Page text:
A “gray divorce” is the phrase that is sometimes used to refer to divorce between older adults, and it carries its own set of unique challenges. People in Florida who are close to retirement or already retired do not have the luxury of years in the workforce ahead to recover from financial losses after divorce. Furthermore, couples’ finances may be complicated after decades together.
In order to determine what type of settlement would be appropriate, people should start by compiling a list of all assets and debts. Appraisals might be necessary for some types of property, such as art or jewelry. Next, people should consider their post-retirement needs. After a divorce, some retired people may decide they want to start a foundation in the community, travel or do something else very different from the life they were leading.
Splitting retirement accounts may be one major part of property division, and individuals should make sure they observe all rules associated with how these accounts are supposed to be divided in a divorce. These differ based on whether they are 401(k)s, IRAs or other accounts. Some people may need to save up an emergency fund while others may need to think about the financial help they want to make available for their children or grandchildren. After the divorce, people may need to change estate plans and other paperwork.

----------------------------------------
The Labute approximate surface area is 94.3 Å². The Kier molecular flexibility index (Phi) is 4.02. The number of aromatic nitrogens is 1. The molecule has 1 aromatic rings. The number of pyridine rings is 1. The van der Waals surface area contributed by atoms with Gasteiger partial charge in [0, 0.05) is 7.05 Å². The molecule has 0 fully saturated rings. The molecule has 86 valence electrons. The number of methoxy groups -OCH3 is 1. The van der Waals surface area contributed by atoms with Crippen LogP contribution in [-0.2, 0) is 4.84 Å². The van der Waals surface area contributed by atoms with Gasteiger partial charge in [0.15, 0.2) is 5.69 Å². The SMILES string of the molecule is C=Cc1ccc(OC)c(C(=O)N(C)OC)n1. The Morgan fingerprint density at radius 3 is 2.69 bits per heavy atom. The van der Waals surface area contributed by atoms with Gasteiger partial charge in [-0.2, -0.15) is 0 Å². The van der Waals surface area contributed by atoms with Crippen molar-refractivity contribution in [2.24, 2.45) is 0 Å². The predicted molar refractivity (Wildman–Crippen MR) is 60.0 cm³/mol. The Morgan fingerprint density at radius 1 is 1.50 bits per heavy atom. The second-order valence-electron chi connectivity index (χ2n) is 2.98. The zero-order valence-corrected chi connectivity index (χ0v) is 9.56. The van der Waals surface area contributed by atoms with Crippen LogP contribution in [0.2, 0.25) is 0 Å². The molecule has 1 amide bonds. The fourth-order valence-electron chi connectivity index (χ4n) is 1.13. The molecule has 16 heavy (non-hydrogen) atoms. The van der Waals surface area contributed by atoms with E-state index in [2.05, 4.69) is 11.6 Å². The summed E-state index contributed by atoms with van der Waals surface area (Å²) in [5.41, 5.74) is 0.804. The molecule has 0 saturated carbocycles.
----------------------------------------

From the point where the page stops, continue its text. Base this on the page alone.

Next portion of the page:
Couples may be able to amicably negotiate an agreement for divorce. For many people, this is preferable to going to litigation, which can be adversarial. It also takes control over the final agreement out of the hands of the couple. Their attorneys may be able to assist with negotiations. An attorney might also be able to help an individual stay focused on the financial side of these negotiations instead of becoming overwhelmed by emotions.